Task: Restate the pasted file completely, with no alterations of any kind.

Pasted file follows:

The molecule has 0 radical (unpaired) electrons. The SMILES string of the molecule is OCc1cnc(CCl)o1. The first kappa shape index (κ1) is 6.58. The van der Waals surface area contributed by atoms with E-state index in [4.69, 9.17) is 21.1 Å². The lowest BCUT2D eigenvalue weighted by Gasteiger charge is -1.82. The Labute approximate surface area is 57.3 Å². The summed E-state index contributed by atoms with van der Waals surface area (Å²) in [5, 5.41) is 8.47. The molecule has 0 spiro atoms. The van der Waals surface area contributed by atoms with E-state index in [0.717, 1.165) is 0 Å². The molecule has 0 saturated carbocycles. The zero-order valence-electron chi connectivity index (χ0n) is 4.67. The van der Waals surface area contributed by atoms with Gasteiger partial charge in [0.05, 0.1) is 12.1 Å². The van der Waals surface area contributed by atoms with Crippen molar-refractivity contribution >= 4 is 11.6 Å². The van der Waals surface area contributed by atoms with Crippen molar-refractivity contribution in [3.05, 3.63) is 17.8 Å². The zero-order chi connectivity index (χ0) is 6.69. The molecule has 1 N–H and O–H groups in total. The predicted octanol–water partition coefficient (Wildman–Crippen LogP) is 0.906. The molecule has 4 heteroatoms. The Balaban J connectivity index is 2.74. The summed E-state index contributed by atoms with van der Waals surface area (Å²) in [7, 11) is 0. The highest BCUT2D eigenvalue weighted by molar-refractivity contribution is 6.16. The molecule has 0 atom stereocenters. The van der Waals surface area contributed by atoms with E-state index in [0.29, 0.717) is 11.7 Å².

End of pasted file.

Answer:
The molecule has 0 radical (unpaired) electrons. The SMILES string of the molecule is OCc1cnc(CCl)o1. The first kappa shape index (κ1) is 6.58. The van der Waals surface area contributed by atoms with E-state index in [4.69, 9.17) is 21.1 Å². The lowest BCUT2D eigenvalue weighted by Gasteiger charge is -1.82. The Labute approximate surface area is 57.3 Å². The summed E-state index contributed by atoms with van der Waals surface area (Å²) in [5, 5.41) is 8.47. The molecule has 0 spiro atoms. The van der Waals surface area contributed by atoms with E-state index in [0.717, 1.165) is 0 Å². The molecule has 0 saturated carbocycles. The zero-order valence-electron chi connectivity index (χ0n) is 4.67. The van der Waals surface area contributed by atoms with Gasteiger partial charge in [0.05, 0.1) is 12.1 Å². The van der Waals surface area contributed by atoms with Crippen molar-refractivity contribution >= 4 is 11.6 Å². The van der Waals surface area contributed by atoms with Crippen molar-refractivity contribution in [3.05, 3.63) is 17.8 Å². The zero-order chi connectivity index (χ0) is 6.69. The molecule has 1 N–H and O–H groups in total. The predicted octanol–water partition coefficient (Wildman–Crippen LogP) is 0.906. The molecule has 4 heteroatoms. The Balaban J connectivity index is 2.74. The summed E-state index contributed by atoms with van der Waals surface area (Å²) in [7, 11) is 0. The highest BCUT2D eigenvalue weighted by molar-refractivity contribution is 6.16. The molecule has 0 atom stereocenters. The van der Waals surface area contributed by atoms with E-state index in [0.29, 0.717) is 11.7 Å².